The new feature, Extract Info from Records is a much-needed solution to the above problems. It lets you easily extract details found in any confirmed Record Match, and copy them - in just one click - into the relevant profile in your family tree. This new feature conveniently displays the information found in the historical record and compares it to the information in your tree, side-by-side. It highlights for you information in the record that is new or better than the corresponding information in your tree. Now you can easily enjoy the full power of Record Matches and add new and useful sourced information straight to your tree, helping you learn more about your ancestors and enrich your family history.
Mother’s Day is nearly here. What better way to thank our mothers for everything they've done for us than by reflecting on all the wonderful mothers out there.
Mothers have a strong impact on our lives. Many even say that “mother knows best.”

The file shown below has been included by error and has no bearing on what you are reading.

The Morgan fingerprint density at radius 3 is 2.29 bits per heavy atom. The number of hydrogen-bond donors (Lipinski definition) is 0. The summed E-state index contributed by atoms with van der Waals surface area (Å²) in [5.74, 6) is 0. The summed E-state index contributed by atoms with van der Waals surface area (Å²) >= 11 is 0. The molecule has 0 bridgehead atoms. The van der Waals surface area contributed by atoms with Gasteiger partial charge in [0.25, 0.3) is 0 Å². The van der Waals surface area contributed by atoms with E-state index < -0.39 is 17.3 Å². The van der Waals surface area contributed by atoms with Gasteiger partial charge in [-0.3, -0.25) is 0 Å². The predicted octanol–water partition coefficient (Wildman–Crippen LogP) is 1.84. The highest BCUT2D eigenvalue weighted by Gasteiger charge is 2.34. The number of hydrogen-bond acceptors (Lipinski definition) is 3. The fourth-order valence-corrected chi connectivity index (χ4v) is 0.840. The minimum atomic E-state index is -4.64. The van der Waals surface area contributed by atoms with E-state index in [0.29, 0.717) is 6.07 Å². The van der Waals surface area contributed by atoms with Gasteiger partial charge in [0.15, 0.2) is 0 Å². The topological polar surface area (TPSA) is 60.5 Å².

Whether they are, in fact, our grandmothers, our aunts or our own mothers, all leave us with lasting impressions of the advice and wisdom they share.
Growing up, I remember listening to my grandmother recall her childhood, and learning about my own history. On my first day of school, I remember my mother's hug and her words of encouragement, reassuring me that everything would be OK. I know that - even today - I can always count on these great women in my family.
We're proud to announce that the entire collection of U.S. Federal Censuses is now available on MyHeritage.
These censuses span every decade from 1790-1930 and complement the existing 1940 U.S. Census, which you can search already on MyHeritage.